The first morning I did so, I found the most amazing glossy vibrate Olive shells with tiny black flecks. It was busily burying itself into the sand as the water went out. I was so tempted to bring them back but couldn’t bring myself to kill them so I could keep their shells. I was truly tested when I chanced upon a Neptune whelk, the only one I had ever seen on this particular beach. I thought I’d tempt fate a little by leaving the poor mollusk wrong side up on the sand near some Sandpipers, but the birds missed the tasty morsel and when I came back an hour later it was half buried in the sand again. Unfortunately I didn’t have the camera with me that morning to memorialize the finds I would never be able to keep. I didn’t make that mistake again.
There were tiny crabs everywhere, bright red ones wandering in old shells to the clear ones you could barely see that I hold in my hand.
The Fighting Conch which if you look carefully, you can see his eye stalks poking up. I'd overturn their shells and when the coast was clear, they'd flip themselves over in a blink of an eye.
This is a live sand dollar, you could feel it's tiny cillia beating in rhythm to get itself back into the sand.
My wanderings lead to areas we’ve dubbed as ‘shell cemeteries’ where a careful eye often reveals shells not so common near the hotel. The best ones were locate at least half a mile walk down from the hotel.
I had to step gingerly to prevent my feet being cut but the effort and time was well rewarded by these few finds. Perhaps Isaac won’t be the only one with a shell collection. I can also proudly say that there were no mollusks harmed in the making of this collection!
We also managed to go tidepooling on a day when the tide wasn't out at 6 am. It was definately something more for me than anyone else. Isaac was temporarily amused by the tiny crabs and moving shells, but found greater interest drawing in the sand. Keila just wanted to crawl and was frustrated that we wouldn't let her so she had to content herself with examining rocks and shells. Kent played He-man and turned over massive rocks so that I could get a glimpse of the teeming sea life. We had a few good finds, including 3 kinds of sea anemones, some brittle star fishs and a tiny sea cucumber.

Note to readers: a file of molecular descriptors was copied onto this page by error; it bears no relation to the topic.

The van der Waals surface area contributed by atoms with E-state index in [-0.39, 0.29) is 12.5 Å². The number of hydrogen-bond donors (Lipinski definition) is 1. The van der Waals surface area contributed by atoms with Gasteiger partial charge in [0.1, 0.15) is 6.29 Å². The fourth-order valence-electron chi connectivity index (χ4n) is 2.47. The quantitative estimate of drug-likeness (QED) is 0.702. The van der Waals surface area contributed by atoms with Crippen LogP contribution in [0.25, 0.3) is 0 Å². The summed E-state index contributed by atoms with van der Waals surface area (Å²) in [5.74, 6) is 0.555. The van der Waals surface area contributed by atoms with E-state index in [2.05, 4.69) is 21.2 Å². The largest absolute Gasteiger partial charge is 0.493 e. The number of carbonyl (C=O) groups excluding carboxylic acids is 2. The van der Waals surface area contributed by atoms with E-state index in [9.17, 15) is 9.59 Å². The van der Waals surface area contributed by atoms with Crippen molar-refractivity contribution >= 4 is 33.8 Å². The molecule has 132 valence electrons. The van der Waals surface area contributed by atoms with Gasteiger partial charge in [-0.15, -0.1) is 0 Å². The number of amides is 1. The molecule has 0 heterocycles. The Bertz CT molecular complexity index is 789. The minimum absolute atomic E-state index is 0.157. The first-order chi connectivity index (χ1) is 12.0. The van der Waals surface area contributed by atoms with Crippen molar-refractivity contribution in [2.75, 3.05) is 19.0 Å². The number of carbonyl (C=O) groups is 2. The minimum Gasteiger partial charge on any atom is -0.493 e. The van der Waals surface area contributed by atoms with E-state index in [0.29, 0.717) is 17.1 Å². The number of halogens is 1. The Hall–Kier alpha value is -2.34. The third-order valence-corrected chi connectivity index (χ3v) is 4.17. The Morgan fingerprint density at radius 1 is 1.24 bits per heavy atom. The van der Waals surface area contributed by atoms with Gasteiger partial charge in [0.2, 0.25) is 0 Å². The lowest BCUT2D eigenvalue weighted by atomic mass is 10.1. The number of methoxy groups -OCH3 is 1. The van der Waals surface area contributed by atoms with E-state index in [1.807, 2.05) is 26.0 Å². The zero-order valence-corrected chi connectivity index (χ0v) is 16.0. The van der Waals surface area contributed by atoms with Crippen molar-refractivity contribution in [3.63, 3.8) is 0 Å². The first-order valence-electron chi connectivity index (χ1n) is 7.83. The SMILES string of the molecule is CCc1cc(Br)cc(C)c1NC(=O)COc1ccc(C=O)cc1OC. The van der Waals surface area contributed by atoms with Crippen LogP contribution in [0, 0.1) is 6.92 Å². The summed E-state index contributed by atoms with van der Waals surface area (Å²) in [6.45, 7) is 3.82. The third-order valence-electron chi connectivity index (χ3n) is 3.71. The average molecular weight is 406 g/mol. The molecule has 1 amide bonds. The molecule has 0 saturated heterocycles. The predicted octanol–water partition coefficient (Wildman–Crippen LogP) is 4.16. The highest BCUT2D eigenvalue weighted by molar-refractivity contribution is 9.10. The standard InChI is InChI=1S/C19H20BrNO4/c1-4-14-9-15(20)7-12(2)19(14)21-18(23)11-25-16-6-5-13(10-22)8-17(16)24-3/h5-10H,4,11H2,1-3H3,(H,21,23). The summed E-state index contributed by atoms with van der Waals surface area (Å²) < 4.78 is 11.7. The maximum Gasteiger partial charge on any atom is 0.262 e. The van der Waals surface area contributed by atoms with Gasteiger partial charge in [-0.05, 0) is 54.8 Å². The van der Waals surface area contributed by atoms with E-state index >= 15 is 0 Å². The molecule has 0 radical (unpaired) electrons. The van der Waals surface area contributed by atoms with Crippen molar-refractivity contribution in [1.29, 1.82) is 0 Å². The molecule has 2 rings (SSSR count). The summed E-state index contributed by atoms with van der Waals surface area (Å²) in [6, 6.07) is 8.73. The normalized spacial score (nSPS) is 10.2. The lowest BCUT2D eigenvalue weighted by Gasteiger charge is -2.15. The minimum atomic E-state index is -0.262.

We found it amusing to pluck off these periwinkles and watch them squirt water as they closed up. They have such beautiful colors inside.
This star fish really could move fast, it's arms were snake like and a little freaky to catch to keep it in place long enough for a good shot.
Me in my 'gorilla shoes'! Keila's dying to get out of my arms.
We all had a wonderful time and the morning of our departure Friday morning had Isaac so sad that he hardly ate breakfast (a pancake breakfast at that!) Keila did the opposite, eating 3 whole sausages, fruit and bread like she knew it was the end of the good life. We're all grateful to have had such a wonderful week together and grateful to be back into the normal order of our lives. Now all we need to lose is the larger middriffs we brought back from Mexico. Until next time! Adios Mexico!